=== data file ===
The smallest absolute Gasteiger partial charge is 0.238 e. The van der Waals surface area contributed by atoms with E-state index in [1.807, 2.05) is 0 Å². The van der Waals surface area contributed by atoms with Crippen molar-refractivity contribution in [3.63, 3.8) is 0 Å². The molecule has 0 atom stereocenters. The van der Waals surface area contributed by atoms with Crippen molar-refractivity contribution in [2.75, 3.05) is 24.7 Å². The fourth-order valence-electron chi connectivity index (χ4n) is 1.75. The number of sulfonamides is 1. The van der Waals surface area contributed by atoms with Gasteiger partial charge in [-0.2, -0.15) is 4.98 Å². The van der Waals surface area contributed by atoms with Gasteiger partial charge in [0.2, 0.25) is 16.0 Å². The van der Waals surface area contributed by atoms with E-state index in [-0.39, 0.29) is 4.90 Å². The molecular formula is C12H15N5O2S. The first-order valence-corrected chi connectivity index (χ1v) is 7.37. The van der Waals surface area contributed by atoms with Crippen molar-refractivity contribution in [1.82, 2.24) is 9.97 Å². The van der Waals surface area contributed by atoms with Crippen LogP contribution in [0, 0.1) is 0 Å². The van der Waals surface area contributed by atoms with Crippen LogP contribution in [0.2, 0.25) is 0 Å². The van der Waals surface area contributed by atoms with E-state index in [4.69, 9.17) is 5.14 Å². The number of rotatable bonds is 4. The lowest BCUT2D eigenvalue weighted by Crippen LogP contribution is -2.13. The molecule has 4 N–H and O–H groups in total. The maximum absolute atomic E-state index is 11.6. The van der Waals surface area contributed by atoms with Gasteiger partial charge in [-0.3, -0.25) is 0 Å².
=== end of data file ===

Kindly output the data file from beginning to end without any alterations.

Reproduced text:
The smallest absolute Gasteiger partial charge is 0.238 e. The van der Waals surface area contributed by atoms with E-state index in [1.807, 2.05) is 0 Å². The van der Waals surface area contributed by atoms with Crippen molar-refractivity contribution in [3.63, 3.8) is 0 Å². The molecule has 0 atom stereocenters. The van der Waals surface area contributed by atoms with Crippen molar-refractivity contribution in [2.75, 3.05) is 24.7 Å². The fourth-order valence-electron chi connectivity index (χ4n) is 1.75. The number of sulfonamides is 1. The van der Waals surface area contributed by atoms with Gasteiger partial charge in [-0.2, -0.15) is 4.98 Å². The van der Waals surface area contributed by atoms with Gasteiger partial charge in [0.2, 0.25) is 16.0 Å². The van der Waals surface area contributed by atoms with E-state index in [-0.39, 0.29) is 4.90 Å². The molecular formula is C12H15N5O2S. The first-order valence-corrected chi connectivity index (χ1v) is 7.37. The van der Waals surface area contributed by atoms with Crippen molar-refractivity contribution in [1.82, 2.24) is 9.97 Å². The van der Waals surface area contributed by atoms with Crippen LogP contribution in [0, 0.1) is 0 Å². The van der Waals surface area contributed by atoms with Crippen LogP contribution in [0.2, 0.25) is 0 Å². The van der Waals surface area contributed by atoms with E-state index in [4.69, 9.17) is 5.14 Å². The number of rotatable bonds is 4. The lowest BCUT2D eigenvalue weighted by Crippen LogP contribution is -2.13. The molecule has 4 N–H and O–H groups in total. The maximum absolute atomic E-state index is 11.6. The van der Waals surface area contributed by atoms with Gasteiger partial charge in [-0.3, -0.25) is 0 Å².